In 2012, W.W. Grainger paid $70 million as a resolution for overcharging federal government agencies for hardware supplies when it could not disclose expenses and provide accurate audit information.
3. Cut down on federal centers
Multiple agencies use different systems for similar work and even use the same system with different features and capabilities. A good example is cloud computing, where agencies can choose different providers for similar services. The solution here is to eliminate duplicate services and units that are often labor-intensive, expensive, and slow.
According to the Department of Energy, federal centers currently account for about 2% of the total energy consumption in the U.S. In 2020, 24 agencies planned on closing 46 data centers and were able to close up 96 units, saving up close to $900 million.
4. Hire specialized IT acquisition professionals
It’s recommended that agencies hire more specialized staff to avoid overspending on software licenses and IT services. These may be chief information officers or chief technology officers. They have deep knowledge of how networks and computers operate to make informed decisions about hardware purchases and software licenses.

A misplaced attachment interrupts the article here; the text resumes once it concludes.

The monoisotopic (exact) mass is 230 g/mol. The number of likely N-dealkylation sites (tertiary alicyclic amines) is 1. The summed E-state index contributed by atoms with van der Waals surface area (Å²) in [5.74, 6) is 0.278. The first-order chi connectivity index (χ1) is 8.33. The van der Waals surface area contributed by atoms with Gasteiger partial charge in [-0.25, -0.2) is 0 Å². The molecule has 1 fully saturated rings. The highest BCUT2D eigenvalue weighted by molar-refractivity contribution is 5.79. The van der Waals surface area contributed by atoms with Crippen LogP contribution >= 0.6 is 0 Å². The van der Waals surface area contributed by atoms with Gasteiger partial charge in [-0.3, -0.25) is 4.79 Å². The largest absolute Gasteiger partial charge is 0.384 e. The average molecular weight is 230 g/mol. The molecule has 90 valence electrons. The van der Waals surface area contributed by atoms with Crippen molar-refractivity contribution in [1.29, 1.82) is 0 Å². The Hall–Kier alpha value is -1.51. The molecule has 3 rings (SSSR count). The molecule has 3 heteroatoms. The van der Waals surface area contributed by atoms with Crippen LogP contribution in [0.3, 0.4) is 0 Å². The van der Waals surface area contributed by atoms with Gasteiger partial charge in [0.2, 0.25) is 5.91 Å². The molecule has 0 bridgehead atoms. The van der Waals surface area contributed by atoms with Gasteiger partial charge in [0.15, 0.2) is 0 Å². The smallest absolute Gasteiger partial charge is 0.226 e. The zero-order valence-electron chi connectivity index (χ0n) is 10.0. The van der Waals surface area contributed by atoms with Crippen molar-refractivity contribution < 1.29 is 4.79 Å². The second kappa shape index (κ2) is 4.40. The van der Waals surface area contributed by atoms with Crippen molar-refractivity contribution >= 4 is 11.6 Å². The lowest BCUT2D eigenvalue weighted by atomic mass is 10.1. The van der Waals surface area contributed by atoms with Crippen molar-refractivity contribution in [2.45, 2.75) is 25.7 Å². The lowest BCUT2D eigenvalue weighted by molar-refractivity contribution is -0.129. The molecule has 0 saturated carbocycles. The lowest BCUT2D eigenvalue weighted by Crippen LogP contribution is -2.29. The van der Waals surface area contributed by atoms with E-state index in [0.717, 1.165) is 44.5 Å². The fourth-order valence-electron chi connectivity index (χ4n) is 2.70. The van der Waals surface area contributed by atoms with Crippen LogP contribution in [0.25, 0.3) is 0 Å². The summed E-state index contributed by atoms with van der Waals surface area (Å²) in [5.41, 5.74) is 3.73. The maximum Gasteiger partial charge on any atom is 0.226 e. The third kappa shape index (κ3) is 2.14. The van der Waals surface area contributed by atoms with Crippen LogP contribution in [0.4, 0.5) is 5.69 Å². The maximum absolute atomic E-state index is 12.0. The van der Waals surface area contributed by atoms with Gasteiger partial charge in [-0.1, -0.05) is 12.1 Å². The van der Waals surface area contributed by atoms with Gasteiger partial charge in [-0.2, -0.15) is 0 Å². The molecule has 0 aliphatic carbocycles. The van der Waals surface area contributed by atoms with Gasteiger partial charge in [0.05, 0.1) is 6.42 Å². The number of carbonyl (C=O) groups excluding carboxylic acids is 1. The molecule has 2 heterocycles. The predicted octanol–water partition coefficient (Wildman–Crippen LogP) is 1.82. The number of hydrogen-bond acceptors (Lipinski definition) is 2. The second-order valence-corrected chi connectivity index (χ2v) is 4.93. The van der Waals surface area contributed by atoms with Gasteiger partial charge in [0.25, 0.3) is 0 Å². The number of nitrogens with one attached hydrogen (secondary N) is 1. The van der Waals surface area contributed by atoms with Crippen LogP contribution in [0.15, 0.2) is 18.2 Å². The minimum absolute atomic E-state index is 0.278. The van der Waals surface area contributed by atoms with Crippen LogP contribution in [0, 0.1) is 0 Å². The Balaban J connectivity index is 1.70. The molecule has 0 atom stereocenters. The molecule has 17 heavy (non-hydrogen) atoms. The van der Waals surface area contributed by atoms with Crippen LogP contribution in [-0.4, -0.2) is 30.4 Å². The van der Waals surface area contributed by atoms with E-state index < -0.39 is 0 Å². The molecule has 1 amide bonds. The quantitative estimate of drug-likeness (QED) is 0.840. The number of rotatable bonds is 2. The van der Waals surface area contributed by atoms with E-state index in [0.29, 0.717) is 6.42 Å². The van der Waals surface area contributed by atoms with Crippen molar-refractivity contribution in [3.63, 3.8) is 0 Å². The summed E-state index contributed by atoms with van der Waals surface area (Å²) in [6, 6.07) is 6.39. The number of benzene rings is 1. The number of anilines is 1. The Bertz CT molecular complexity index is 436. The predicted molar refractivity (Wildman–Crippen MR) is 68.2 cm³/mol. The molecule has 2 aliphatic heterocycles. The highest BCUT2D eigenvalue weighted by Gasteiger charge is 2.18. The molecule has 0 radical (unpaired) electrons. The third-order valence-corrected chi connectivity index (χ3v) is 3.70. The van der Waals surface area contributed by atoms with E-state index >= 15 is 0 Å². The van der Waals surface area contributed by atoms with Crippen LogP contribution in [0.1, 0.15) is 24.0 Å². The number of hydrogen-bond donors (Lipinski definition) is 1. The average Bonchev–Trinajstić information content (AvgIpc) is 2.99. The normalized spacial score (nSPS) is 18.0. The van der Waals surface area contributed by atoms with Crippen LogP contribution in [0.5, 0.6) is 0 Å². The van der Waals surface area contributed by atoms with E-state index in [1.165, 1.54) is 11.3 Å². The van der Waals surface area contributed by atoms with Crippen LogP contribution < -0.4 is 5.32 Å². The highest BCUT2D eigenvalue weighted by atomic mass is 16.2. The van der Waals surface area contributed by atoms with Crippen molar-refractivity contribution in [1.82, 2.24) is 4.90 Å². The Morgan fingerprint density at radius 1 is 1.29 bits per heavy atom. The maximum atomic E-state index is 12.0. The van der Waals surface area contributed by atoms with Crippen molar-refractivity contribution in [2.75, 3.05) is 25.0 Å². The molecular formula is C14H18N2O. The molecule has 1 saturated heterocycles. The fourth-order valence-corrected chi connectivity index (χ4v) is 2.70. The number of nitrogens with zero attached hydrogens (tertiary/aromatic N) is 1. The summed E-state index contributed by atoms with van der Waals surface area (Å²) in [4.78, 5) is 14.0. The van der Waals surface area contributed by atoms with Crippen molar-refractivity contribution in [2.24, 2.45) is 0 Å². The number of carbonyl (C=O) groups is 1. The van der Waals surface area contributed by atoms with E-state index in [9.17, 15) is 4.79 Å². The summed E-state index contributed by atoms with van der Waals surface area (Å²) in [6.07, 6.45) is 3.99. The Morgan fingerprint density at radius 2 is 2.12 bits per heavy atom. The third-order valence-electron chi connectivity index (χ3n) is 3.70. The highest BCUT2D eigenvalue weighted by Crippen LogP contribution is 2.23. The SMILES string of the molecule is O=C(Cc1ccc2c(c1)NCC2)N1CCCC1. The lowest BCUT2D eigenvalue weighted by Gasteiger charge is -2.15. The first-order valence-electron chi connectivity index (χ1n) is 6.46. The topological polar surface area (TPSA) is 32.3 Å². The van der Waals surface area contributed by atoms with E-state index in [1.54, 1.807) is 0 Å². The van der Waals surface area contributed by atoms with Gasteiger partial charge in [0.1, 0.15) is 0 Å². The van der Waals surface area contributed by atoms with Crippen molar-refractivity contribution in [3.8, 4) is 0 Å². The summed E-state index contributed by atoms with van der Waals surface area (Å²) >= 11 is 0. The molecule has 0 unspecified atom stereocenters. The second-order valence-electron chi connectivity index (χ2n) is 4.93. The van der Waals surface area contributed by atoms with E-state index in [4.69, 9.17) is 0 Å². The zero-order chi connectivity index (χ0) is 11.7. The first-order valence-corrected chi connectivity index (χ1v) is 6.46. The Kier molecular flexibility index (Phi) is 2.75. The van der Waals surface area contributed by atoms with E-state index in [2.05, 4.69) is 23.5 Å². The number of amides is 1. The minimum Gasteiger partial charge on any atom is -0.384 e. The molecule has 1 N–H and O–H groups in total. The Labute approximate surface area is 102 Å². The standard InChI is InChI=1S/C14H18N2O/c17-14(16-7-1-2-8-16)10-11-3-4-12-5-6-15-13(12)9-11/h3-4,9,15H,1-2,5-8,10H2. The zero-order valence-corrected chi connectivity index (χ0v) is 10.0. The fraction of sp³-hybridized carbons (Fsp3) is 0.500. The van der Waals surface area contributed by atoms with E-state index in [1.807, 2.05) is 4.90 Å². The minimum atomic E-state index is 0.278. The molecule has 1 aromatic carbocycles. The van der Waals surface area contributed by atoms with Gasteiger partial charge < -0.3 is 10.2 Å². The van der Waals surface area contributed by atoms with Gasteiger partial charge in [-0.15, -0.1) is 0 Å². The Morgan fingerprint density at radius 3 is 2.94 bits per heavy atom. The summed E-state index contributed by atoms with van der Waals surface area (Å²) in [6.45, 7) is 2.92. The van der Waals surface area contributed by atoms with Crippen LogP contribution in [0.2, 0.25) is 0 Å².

5. Stop using outdated software
Biden’s budget proposal of $58.4 billion is mainly for IT modernization and enhanced security. According to a Technology CEO Council report, the federal government’s continued technological innovation could save over $1 trillion in the next decade in data and analytics, improper payments, cybersecurity, fraud, and more.
In addition, the General Services Administration has launched an effort to wipe out old software and transition to often less expensive cloud services and other new technologies. As the first federal agency to adopt Goodge’s cloud-based platform, it saved up to $2 million in 2012.